For the thoroughly modern calculus student, an introduction to Complex Variables is all the more daunting because we don’t have the kind of geometric intuition-building machinery available to us for functions as we did for real-valued functions in calculus. Not that attempts haven’t been made…. In the coming weeks, I want to work on several techniques in Maxima. Here’s a first approach: conformal maps. The code **drawgridC** below is limited in its versatility, but couldn’t be simpler to call. Here are some examples,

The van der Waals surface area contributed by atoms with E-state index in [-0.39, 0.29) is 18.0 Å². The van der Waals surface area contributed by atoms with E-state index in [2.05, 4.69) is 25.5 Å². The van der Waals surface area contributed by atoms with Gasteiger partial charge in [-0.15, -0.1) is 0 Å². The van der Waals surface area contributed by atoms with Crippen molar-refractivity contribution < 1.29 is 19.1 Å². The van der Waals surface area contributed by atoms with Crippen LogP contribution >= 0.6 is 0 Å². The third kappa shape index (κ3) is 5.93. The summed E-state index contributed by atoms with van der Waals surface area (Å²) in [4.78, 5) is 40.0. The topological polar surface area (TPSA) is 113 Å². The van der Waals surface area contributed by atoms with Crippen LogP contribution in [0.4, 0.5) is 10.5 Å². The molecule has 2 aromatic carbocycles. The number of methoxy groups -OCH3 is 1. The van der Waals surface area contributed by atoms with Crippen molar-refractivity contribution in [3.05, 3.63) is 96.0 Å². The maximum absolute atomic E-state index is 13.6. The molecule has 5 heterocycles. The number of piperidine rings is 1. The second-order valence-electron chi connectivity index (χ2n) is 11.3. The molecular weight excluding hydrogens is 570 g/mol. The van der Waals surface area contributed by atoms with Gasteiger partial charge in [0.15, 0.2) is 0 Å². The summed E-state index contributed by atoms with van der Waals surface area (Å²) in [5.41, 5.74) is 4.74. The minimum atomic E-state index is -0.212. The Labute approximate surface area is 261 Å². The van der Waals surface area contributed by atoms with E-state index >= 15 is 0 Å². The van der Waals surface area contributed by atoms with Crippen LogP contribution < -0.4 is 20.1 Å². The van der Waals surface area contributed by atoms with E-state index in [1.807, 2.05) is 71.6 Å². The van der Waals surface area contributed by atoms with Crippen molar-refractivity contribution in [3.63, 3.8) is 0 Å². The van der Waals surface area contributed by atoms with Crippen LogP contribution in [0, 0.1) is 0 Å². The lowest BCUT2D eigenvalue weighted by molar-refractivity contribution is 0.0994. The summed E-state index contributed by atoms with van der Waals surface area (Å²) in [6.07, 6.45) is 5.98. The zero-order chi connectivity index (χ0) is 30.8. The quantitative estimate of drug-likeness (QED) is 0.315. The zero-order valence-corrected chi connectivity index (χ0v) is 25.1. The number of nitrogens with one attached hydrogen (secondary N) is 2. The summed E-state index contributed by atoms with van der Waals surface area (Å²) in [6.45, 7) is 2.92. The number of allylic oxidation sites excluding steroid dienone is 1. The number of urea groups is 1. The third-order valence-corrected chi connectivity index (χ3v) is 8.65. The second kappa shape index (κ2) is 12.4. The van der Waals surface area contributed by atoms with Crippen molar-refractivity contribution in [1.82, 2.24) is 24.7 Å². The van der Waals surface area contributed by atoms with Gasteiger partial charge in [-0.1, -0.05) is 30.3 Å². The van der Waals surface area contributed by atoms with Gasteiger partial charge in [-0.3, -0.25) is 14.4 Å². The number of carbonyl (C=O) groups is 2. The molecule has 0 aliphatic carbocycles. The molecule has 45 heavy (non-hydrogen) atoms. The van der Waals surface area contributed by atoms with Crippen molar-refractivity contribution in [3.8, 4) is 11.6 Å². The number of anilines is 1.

/* plot the traces of complex valued function _f along grid lines in the square -1 <= Real(z) <= 1, -1<=Ima(z)<=1 blue - images of _f along horizontal lines red - images of _f along vertical lines */ drawgridC(_f):=block( [fx,fy,fxt,fyt,pl,j,ngrid], fx:realpart(rectform(subst(z=x+%i*y,_f))), fy:imagpart(rectform(subst(z=x+%i*y,_f))), pl:[], ngrid:19, for j:0 thru ngrid do( fxt:subst([x=-1+j*2/ngrid,y=t],fx), fyt:subst([x=-1+j*2/ngrid,y=t],fy), pl:cons([parametric(fxt,fyt,t,-1,1)] , pl) ), pl:cons([color=red],pl), for j:0 thru ngrid do( fxt:subst([y=-1+j*2/ngrid,x=t],fx), fyt:subst([y=-1+j*2/ngrid,x=t],fy), pl:cons([parametric(fxt,fyt,t,-1,1)] , pl) ), pl:cons([color=blue],pl), pl:cons([xlabel="",ylabel=""],pl), pl:cons([nticks=200],pl), apply(wxdraw2d,pl) );